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Happy Thanksgiving

Thanksgiving - a day we set aside to give thanks, but why do we celebrate this day? We are all familiar with the first “thanksgiving” celebrated in 1621 when the Plymouth colonists and the Wampanoag shared an autumn harvest feast. After that, days of thanksgiving were celebrated by individual colonies and states. It wasn’t until 1863, in the midst of the Civil War, that President Abraham Lincoln proclaimed a national Thanksgiving Day to be held each November.

The following was printed in the Indiana Weekly Register on November 4, 1863:

WHEREAS, The President of the United States, by his proclamation, bearing date on the third day of this month, has invited the citizens of the United States to set apart Thursday, the 26th day of November, Next, as a day of Thanksgiving and Prayer.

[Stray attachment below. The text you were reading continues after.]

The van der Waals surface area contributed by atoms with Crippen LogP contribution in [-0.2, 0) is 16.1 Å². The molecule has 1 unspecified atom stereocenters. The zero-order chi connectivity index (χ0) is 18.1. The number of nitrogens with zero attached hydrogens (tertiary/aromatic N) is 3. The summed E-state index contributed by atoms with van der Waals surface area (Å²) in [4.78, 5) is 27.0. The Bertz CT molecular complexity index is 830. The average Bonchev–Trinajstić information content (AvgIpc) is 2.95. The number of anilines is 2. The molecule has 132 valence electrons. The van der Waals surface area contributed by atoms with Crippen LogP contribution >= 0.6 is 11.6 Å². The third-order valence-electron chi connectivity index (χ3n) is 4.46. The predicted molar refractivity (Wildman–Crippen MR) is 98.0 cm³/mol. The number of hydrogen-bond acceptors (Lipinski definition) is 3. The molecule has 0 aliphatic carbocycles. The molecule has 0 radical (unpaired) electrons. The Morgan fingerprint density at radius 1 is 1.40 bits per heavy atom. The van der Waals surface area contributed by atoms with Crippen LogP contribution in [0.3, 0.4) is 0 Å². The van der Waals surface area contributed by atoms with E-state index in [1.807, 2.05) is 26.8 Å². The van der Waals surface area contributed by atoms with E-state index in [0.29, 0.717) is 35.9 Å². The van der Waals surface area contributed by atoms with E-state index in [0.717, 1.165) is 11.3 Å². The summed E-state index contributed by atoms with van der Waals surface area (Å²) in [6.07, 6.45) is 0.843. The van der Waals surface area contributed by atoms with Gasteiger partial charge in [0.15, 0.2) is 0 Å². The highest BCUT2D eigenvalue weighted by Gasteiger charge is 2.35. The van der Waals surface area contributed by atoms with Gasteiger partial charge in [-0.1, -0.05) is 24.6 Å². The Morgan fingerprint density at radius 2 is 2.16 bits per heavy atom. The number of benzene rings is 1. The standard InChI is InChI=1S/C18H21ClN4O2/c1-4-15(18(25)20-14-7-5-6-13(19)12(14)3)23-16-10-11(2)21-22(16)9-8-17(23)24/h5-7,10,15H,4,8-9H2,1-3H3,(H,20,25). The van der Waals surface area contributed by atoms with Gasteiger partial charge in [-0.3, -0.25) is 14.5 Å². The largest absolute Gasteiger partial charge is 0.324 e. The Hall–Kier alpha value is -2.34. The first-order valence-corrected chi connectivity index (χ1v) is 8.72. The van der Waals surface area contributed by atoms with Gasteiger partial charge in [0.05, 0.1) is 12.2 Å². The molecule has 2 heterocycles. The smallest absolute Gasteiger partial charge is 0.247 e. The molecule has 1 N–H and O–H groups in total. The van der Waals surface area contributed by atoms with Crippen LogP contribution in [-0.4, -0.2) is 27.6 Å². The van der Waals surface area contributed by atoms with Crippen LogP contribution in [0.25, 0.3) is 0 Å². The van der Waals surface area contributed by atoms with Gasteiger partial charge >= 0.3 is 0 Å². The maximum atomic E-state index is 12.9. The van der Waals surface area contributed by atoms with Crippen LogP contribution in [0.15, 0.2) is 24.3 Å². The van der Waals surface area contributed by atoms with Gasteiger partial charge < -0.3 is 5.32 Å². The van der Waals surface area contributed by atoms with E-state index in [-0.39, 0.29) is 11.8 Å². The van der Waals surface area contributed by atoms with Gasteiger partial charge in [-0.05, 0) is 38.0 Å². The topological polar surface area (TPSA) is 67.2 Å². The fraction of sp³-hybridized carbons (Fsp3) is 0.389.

Now, I, ANDREW G. CURTIN, Governor of the Commonwealth of Pennsylvania, do hereby recommend, that the People of Pennsylvania do set apart and observe the said day accordingly, and that they do especially return thanks to Almighty God, for the gathered harvests of the fruits of the Earth, –

For the prosperity with which He has blessed the Industry of our People, –

For the general health and welfare which He has graciously bestowed upon them, –

And for the crowning mercy by which the blood-thirsty and devastating enemy was driven from our soil by the valor of our brethren, freemen of this and other States –

And that they do especially pray for the continuance of the blessings which have been heaped upon us by the Divine Hand, –

And for the safety and welfare and success of our brethren in the field, that they may be strengthened to the overthrow and confusion of the rebels now in arms against our Beloved Country, –

So that Peace may be restored in all our Borders, and the Constitution and Laws of the Land be everywhere within them re-established and sustained.

Given under my hand and the Great Seal of the State, at Harrisburg, this twenty-eighth day of October, in the year of our Lord, one thousand eight hundred and sixty-three, and the Commonwealth the eighty eighth.